The short answer is, “Most times, but not always.”  The FLRA rolled out a decision recently making that crystal clear by endorsing management’s right to force a union representative to reveal to its investigators what an employee had told him in confidence.

Normally, an agency violates § 7116(a)(1) by requiring a union representative to disclose, under threat of disciplinary or similar action, privileged communications made by an employee to that union representative in the course of representing the employee.  Such communications are protected because employees must be free to make full and frank disclosures to their representatives in order to obtain adequate advice and a proper defense.

However, there are two exceptions to that rule.  First, the union rep can waive the right by answering the management questions or if the rep reveals the information to anyone other than another union rep connected to the case he/she losses the right to withhold the information from the agency.  “The Judge stated that ‘[i]nformation which was privileged loses its immunity upon public disclosure.’ . . . We agree with this statement only insofar as it means in this case that Walsh did not have a right under the Statute to keep confidential any information that he had already told Edwards.” (MTC, 44 FLRA 1021)

The second exception to the rule is tougher to administer because it is yet another of those many FLRA ambiguous case law rules that frustrate well-meaning practitioners. The union rep has no right to keep information confidential if the agency has some “overriding need for it,” which FLRA explains means if the matter is “serious.” (AFGE, 66 FLRA 589)   (Yes, we know that is a nearly useless description for practitioners seeking to make the right decision before acting, but more about that later.)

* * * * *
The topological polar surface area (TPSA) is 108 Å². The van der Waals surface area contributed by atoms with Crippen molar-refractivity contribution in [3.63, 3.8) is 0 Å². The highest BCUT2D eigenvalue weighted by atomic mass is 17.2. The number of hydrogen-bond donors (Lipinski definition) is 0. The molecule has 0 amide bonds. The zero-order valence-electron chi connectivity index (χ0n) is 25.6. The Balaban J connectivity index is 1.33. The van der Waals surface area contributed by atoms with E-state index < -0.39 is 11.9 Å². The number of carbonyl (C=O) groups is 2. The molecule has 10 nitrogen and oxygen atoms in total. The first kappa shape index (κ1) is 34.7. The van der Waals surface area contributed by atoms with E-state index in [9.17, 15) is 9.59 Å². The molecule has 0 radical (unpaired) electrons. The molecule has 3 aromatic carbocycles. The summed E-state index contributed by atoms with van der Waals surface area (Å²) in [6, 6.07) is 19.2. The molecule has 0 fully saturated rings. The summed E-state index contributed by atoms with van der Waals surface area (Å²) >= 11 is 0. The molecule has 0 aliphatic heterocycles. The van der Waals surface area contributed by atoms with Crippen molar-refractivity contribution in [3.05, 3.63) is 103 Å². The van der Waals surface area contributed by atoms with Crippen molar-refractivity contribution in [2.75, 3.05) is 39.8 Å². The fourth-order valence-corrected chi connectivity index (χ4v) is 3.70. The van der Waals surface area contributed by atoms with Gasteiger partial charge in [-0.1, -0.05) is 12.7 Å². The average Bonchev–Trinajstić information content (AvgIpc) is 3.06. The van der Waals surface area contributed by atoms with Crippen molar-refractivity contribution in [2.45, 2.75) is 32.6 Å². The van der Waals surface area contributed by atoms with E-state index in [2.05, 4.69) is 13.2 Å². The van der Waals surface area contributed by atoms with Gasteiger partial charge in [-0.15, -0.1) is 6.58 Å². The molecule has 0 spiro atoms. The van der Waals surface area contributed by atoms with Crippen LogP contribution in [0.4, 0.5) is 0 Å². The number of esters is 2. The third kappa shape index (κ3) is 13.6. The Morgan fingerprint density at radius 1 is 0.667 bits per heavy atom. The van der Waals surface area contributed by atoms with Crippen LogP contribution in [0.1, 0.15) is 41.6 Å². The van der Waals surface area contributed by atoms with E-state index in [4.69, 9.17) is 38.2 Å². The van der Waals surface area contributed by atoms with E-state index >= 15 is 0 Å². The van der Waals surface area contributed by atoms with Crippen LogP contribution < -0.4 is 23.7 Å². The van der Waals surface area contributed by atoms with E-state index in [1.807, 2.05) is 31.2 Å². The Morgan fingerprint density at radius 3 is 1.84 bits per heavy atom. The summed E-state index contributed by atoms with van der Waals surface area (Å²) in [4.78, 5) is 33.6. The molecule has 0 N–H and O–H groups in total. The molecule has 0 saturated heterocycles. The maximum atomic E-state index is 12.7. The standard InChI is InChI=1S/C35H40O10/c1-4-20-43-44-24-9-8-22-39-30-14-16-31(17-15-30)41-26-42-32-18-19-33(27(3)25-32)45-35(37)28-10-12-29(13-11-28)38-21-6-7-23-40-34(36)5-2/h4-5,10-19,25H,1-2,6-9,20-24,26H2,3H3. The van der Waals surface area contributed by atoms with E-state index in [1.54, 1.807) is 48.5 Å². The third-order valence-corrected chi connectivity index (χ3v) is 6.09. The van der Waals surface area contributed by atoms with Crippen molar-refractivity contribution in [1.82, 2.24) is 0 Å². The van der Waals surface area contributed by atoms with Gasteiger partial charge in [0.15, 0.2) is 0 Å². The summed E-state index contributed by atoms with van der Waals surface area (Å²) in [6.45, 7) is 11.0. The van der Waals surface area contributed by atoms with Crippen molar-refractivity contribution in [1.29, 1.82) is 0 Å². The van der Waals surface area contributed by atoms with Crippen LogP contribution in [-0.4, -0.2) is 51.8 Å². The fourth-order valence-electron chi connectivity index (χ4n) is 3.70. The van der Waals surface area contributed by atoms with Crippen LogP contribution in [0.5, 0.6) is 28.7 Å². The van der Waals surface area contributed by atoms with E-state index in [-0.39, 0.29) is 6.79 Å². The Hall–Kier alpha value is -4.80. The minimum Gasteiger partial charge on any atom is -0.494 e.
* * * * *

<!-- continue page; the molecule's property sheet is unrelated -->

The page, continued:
In this particular case, an employee told the union rep that some mailroom employees were destroying first and second class agency mail and asked the rep to tell management without revealing the informer’s identity.  When the rep did tell management, it promptly sent agency investigators after the rep to get the name of the informer.  When the rep refused to give it up, the investigators threatened discipline. FLRA concluded that the presence of “possible criminal activity” was serious enough to override the union’s right.

We admit that allowing management to intrude on union confidentiality when there is “possible criminal activity” is more helpful to practitioners than the amorphous “serious” concept.  However, it also leaves management enormous discretion to question because so many day-to-day workplace actions are susceptible to criminal allegations.  For example,

  • An incorrect answer to a manager’s question could be characterized as a possible false statement in the matter of official business violating 18 USC 1001 as could an incorrect entry on a travel voucher,
  • Downloading certain pornography via a government computer can violated 18 USC 13,
  • Domestic violence can be prosecuted under 18 USC 921,
  • Misuse of a government vehicle, mails, credit card, or photocopying equipment could violate 18 USC 641,
  • Abuse of one’s governmental authority can raise to a criminal charge as can certain violations of the Privacy Act, and
  • Almost any harsh words could be construed as a threat against a federal officer.